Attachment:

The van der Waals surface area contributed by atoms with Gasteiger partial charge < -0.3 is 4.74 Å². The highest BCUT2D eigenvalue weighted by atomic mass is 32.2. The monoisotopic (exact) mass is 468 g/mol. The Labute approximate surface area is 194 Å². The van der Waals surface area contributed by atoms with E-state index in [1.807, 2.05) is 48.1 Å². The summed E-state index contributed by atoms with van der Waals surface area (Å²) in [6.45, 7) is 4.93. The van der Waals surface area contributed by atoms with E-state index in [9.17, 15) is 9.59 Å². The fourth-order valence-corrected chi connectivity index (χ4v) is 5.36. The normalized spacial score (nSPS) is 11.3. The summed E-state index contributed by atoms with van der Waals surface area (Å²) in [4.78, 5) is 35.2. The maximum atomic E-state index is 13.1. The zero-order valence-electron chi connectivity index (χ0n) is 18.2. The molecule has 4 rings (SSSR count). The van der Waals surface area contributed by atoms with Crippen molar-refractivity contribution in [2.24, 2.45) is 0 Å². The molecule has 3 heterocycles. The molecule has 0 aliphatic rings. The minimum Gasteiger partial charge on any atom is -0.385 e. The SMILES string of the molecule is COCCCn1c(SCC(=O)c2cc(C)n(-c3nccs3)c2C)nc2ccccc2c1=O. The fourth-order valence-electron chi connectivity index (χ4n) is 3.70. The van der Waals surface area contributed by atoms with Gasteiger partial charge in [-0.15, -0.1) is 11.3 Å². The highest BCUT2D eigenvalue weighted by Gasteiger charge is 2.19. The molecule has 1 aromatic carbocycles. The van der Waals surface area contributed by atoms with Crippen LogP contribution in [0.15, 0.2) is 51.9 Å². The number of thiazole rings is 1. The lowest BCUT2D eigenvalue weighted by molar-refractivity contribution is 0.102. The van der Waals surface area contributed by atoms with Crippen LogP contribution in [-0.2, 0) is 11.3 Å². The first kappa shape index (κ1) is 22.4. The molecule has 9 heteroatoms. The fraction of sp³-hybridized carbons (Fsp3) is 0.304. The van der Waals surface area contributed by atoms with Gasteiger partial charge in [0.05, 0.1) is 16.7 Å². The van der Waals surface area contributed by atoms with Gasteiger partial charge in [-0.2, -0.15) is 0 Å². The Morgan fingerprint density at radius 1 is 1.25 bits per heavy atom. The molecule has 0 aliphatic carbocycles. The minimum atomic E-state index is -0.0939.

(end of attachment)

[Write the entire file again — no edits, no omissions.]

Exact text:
The van der Waals surface area contributed by atoms with Gasteiger partial charge < -0.3 is 4.74 Å². The highest BCUT2D eigenvalue weighted by atomic mass is 32.2. The monoisotopic (exact) mass is 468 g/mol. The Labute approximate surface area is 194 Å². The van der Waals surface area contributed by atoms with E-state index in [1.807, 2.05) is 48.1 Å². The summed E-state index contributed by atoms with van der Waals surface area (Å²) in [6.45, 7) is 4.93. The van der Waals surface area contributed by atoms with E-state index in [9.17, 15) is 9.59 Å². The fourth-order valence-corrected chi connectivity index (χ4v) is 5.36. The normalized spacial score (nSPS) is 11.3. The summed E-state index contributed by atoms with van der Waals surface area (Å²) in [4.78, 5) is 35.2. The maximum atomic E-state index is 13.1. The zero-order valence-electron chi connectivity index (χ0n) is 18.2. The molecule has 4 rings (SSSR count). The van der Waals surface area contributed by atoms with Crippen molar-refractivity contribution in [2.24, 2.45) is 0 Å². The molecule has 3 heterocycles. The molecule has 0 aliphatic rings. The minimum Gasteiger partial charge on any atom is -0.385 e. The SMILES string of the molecule is COCCCn1c(SCC(=O)c2cc(C)n(-c3nccs3)c2C)nc2ccccc2c1=O. The fourth-order valence-electron chi connectivity index (χ4n) is 3.70. The van der Waals surface area contributed by atoms with Gasteiger partial charge in [-0.15, -0.1) is 11.3 Å². The highest BCUT2D eigenvalue weighted by Gasteiger charge is 2.19. The molecule has 1 aromatic carbocycles. The van der Waals surface area contributed by atoms with Crippen LogP contribution in [0.15, 0.2) is 51.9 Å². The number of thiazole rings is 1. The lowest BCUT2D eigenvalue weighted by molar-refractivity contribution is 0.102. The van der Waals surface area contributed by atoms with Crippen LogP contribution in [-0.2, 0) is 11.3 Å². The first kappa shape index (κ1) is 22.4. The molecule has 9 heteroatoms. The fraction of sp³-hybridized carbons (Fsp3) is 0.304. The van der Waals surface area contributed by atoms with Gasteiger partial charge in [0.05, 0.1) is 16.7 Å². The van der Waals surface area contributed by atoms with Gasteiger partial charge in [-0.2, -0.15) is 0 Å². The Morgan fingerprint density at radius 1 is 1.25 bits per heavy atom. The molecule has 0 aliphatic carbocycles. The minimum atomic E-state index is -0.0939.